Target Faces Proxy Battle With Ackman

Target will square off with activist investor William Ackman in a proxy fight for five seats on the retailer's board of directors.
Publish date:

Updated from 12:36 p.m. EDT


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is set to face activist hedge fund manager

William Ackman

in a proxy fight for control of five spots on the retailer's board of directors.

Ackman, the founder and chief executive of Pershing Square Capital Management,

offered five nominees for board seats

that will come up for election at Target's annual shareholder meeting. If elected, Pershing Square's nominees will hold five of the 13 seats on Target's board.

Pershing Square Capital is Target's third-largest investor, with beneficial ownership of approximately 7.8% of its outstanding common stock, through shares and options. Ackman has long argued that Target's stock is undervalued and has sought to unlock shareholder value.

In addition to Ackman, Pershing Square's nominees include

Winthrop Realty Trust


CEO Michael Ashner, former


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CEO Jim Donald, Professor Ronald Gilson and Richard Vague, the former CEO of First USA, Juniper Financial and Barclays Bank Delaware.

"We believe that our nominees will bring insight, accountability and fresh and relevant perspectives to the Target board," Ackman said in a statement. "If elected, we believe they will substantially improve Target's ability to navigate through the current economic environment while increasing shareholder value over the long-term."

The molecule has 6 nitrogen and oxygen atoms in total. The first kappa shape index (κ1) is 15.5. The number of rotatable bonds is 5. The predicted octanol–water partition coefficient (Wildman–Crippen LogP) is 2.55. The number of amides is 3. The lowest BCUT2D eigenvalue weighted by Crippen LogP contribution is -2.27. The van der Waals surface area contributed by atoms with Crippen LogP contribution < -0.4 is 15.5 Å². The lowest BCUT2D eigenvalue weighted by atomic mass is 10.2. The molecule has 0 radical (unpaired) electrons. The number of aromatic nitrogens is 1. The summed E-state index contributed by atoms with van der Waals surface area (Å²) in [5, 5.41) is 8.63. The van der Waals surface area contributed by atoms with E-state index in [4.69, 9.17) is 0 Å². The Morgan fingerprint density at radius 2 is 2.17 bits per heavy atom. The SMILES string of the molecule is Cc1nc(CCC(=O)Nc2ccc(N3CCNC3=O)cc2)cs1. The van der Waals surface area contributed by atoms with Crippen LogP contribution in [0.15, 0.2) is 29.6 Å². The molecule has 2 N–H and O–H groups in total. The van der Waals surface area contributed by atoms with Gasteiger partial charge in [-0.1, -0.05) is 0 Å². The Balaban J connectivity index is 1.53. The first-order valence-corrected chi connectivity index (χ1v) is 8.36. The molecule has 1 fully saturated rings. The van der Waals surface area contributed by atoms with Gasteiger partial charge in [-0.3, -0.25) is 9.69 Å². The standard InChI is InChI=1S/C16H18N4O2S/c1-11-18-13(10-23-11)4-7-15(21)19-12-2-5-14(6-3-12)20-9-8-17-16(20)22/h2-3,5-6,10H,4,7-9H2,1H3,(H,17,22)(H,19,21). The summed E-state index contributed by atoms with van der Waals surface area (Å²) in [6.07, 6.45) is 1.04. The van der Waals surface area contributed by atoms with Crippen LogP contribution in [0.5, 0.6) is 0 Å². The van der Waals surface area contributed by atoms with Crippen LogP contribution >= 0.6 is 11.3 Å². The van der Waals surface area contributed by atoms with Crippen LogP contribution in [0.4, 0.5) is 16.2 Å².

Target shot back at Pershing Square and Ackman, calling the proxy contest "costly and disruptive." Instead, Target recommended that shareholders re-elect


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executive Mary Dillon,

Wells Fargo

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Chairman Richard Kovacevich,


CEO Solomon Trujillo and George Tamke, a partner at private equity firm Clayton Dubilier & Rice.

The retailer argued that the re-election of its own four nominees "is in the best interest of Target shareholders." Target did acknowledge that its nominating committee had considered endorsing Ackman as well as another Pershing Square nominee but decided against it after careful consideration.

Pershing Square said it expects to file a preliminary proxy statement with the

Securities Exchange Commission

in the coming weeks and, upon clearance by the SEC, to distribute definitive copies of the proxy statement and proxy cards to Target shareholders.

Target said it will be distributing proxy materials to shareholders of record as of March 30. The company will hold its annual shareholder meeting on May 28.

Shares of Target rose 5.6% Tuesday to close at $30.45, although the stock is down 11.8% year to date and 37% over the last year. By comparison, rival


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is also down more than 10% year to date, but shares have actually gained 0.1% over the last year.